As a result of the stack, there is now a valuable frame of reference for the development of the next high-rate generation of electrolyzers. Even electrolyzers in the (price-sensitive) kilowatt range are scarcely marketable without high-rate production processes. If, however, the sale prices are reasonable, a huge market would open up just to meet the energy storage needs of wind farms or residential buildings. What’s more, the stack could be used for application scenarios in the megawatt range. The coupling of stacks would allow plants to produce large quantities of hydrogen, for example in order to supply the manufacturing and raw materials industries.

Direction of FRHY project

FRHY is taking a technology-neutral approach to developing new modules for highly scalable electrolyzer production and to the configuration of digital twins. The objective is to create a portfolio of essential production steps for technical and economic assessment to help industry select the right production processes while considering key parameters, in particular scalability, quality and cost. For instance, production options can be calculated and possible manufacturing strategies can be analyzed, e.g., taking account of automation or integrative continuous process management. This approach not only allows capital costs to be quantified but also return on investment to be deduced in relation to the planned production quantity.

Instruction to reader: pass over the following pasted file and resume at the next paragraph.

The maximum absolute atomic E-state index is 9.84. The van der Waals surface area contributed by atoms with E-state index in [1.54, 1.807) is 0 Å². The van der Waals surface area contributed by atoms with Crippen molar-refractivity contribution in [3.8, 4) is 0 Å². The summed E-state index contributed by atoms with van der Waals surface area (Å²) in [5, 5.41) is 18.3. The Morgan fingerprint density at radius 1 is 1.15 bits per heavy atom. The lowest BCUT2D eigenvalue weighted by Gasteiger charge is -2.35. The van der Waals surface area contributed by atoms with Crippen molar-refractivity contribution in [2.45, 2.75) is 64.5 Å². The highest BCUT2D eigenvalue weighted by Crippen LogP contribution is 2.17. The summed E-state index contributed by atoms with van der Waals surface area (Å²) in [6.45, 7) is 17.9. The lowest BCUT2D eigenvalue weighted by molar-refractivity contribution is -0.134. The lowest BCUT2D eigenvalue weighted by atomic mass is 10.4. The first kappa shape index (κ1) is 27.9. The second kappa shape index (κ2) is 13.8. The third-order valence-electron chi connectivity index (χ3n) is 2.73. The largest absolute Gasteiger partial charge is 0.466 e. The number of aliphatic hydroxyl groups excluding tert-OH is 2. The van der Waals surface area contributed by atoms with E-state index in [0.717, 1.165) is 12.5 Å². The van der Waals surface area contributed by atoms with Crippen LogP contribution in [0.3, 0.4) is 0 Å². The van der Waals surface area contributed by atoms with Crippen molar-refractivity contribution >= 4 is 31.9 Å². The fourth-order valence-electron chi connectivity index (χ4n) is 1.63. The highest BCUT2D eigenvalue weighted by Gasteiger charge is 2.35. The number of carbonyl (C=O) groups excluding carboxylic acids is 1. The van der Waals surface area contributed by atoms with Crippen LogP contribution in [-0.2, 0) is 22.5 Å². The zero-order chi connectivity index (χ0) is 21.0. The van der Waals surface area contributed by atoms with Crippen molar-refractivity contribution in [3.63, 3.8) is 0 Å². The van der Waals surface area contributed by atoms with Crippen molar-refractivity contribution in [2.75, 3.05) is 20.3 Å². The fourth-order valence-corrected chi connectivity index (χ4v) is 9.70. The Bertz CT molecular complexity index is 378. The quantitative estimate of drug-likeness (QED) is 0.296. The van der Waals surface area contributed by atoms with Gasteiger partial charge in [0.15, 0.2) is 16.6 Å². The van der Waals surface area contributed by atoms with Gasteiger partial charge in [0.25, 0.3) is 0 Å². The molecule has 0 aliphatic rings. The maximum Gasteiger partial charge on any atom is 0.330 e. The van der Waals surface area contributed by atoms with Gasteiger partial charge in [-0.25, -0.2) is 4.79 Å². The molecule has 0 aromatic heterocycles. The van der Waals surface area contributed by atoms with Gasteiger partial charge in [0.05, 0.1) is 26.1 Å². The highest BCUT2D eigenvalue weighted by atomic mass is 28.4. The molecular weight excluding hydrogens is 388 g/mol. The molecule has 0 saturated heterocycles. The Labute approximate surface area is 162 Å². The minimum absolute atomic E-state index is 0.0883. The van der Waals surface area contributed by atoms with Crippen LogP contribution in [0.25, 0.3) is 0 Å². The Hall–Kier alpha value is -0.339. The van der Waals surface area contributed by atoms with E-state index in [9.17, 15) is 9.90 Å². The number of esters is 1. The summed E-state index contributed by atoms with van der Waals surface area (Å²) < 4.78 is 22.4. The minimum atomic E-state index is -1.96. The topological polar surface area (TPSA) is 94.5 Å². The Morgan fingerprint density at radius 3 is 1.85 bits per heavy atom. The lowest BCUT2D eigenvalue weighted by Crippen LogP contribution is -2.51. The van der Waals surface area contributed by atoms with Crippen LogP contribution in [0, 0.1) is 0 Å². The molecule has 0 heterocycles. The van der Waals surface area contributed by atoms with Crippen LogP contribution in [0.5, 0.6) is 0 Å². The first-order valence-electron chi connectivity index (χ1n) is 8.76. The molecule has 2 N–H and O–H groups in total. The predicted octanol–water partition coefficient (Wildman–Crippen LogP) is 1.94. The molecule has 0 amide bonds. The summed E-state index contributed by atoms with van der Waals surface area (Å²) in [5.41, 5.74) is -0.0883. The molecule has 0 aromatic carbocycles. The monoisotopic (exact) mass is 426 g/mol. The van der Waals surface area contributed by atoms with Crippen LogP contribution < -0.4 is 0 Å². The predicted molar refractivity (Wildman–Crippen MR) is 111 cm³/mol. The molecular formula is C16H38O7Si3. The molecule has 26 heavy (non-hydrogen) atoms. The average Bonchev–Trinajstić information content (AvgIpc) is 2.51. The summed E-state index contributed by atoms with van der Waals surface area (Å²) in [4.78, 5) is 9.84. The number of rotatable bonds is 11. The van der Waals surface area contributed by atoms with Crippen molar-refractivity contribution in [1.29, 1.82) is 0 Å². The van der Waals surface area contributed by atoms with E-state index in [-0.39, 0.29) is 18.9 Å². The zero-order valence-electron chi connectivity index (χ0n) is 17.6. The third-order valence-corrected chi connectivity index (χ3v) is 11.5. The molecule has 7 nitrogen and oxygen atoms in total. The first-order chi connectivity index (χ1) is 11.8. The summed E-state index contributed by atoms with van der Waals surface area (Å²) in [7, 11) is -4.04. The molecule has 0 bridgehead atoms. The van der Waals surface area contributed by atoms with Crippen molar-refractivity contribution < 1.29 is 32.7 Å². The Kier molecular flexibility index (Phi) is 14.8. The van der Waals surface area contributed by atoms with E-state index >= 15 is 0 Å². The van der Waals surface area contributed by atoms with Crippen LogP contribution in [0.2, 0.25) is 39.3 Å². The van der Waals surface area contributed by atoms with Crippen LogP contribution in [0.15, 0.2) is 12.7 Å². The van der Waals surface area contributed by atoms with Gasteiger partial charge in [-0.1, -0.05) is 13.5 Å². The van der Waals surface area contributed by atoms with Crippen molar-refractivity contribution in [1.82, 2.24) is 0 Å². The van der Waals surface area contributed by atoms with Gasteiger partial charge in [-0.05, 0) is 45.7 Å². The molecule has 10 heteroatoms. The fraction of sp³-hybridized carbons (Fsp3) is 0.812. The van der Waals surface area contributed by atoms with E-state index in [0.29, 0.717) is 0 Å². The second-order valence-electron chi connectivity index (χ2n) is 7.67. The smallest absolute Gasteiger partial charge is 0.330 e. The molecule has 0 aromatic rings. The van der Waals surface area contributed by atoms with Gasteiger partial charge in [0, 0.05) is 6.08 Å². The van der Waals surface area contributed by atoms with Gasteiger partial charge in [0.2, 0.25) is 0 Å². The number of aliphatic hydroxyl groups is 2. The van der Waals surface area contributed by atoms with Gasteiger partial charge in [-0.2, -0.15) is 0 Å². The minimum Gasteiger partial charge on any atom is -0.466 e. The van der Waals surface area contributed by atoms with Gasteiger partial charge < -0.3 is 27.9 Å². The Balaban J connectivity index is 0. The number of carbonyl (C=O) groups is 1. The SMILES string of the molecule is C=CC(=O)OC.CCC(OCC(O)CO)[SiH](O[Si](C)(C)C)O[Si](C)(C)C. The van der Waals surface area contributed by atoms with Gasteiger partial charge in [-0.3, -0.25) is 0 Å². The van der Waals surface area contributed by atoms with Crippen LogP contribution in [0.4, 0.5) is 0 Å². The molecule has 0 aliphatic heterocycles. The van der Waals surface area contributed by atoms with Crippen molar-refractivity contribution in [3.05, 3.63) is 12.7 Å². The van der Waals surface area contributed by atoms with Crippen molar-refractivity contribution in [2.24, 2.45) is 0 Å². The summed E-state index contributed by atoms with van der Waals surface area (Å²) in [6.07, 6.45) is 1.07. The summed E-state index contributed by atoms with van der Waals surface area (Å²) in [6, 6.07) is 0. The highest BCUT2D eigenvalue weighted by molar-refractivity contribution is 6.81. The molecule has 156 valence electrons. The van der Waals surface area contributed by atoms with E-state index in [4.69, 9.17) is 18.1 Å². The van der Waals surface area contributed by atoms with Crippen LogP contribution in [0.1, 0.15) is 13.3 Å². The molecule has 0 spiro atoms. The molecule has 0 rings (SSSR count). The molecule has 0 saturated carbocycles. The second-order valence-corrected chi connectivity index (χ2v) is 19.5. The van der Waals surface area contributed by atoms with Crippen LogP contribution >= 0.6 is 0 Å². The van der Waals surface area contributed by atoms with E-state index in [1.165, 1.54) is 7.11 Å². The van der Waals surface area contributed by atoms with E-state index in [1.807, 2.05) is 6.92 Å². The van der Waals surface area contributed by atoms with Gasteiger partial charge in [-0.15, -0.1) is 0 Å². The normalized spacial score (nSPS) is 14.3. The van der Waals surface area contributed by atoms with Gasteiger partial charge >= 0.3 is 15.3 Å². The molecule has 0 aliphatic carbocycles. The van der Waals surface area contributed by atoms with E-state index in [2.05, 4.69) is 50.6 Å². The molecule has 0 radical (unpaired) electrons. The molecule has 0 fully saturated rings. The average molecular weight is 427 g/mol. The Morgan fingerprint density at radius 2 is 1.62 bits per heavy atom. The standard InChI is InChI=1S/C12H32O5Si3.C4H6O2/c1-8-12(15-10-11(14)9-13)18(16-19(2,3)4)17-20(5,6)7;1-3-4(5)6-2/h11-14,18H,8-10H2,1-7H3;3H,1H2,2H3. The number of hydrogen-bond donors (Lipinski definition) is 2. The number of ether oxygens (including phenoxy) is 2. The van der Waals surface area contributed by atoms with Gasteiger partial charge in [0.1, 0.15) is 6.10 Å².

The FRHY methodology also enables production lines to be linked up into one overall value system. This creates transparency and supports the building of supply chains. In addition, it makes it easier to plan factories and make decisions about effective vertical integration.

The unbiased FRHY approach gives an enormous boost to production and testing processes for electrolyzers and ensures a high degree of technology readiness. A key focus here is on furnishing proof of robust and scalable processes. This will additionally benefit the quality and longevity of the product. This is because stable processes also ensure the economic mass production of high-quality electrolyzers and support the further advancement of both production and the product itself.

H2Giga and FRHY

The German education and research ministry is supporting Germany’s entry into the hydrogen economy through its backing of the H2Giga flagship hydrogen project. Over the course of the four-year initiative which runs until March 2025, the project will seek to overcome existing obstacles to the series production of large-scale water electrolyzers. FRHY is a joint project involving six Fraunhofer institutes: IWU, ENAS, IPT, IPA, IMWS and IWES. The decentralized structure means the project is able to incorporate regional partners and networks in Baden-Württemberg, Nordrhein-Westfalen and central Germany.


FRHY links up physical and virtual solutions and consequently has an enormous impact in terms of innovation on electrolyzer production. This approach has resulted in ambitious plans that will smooth the path toward electrolyzer mass production.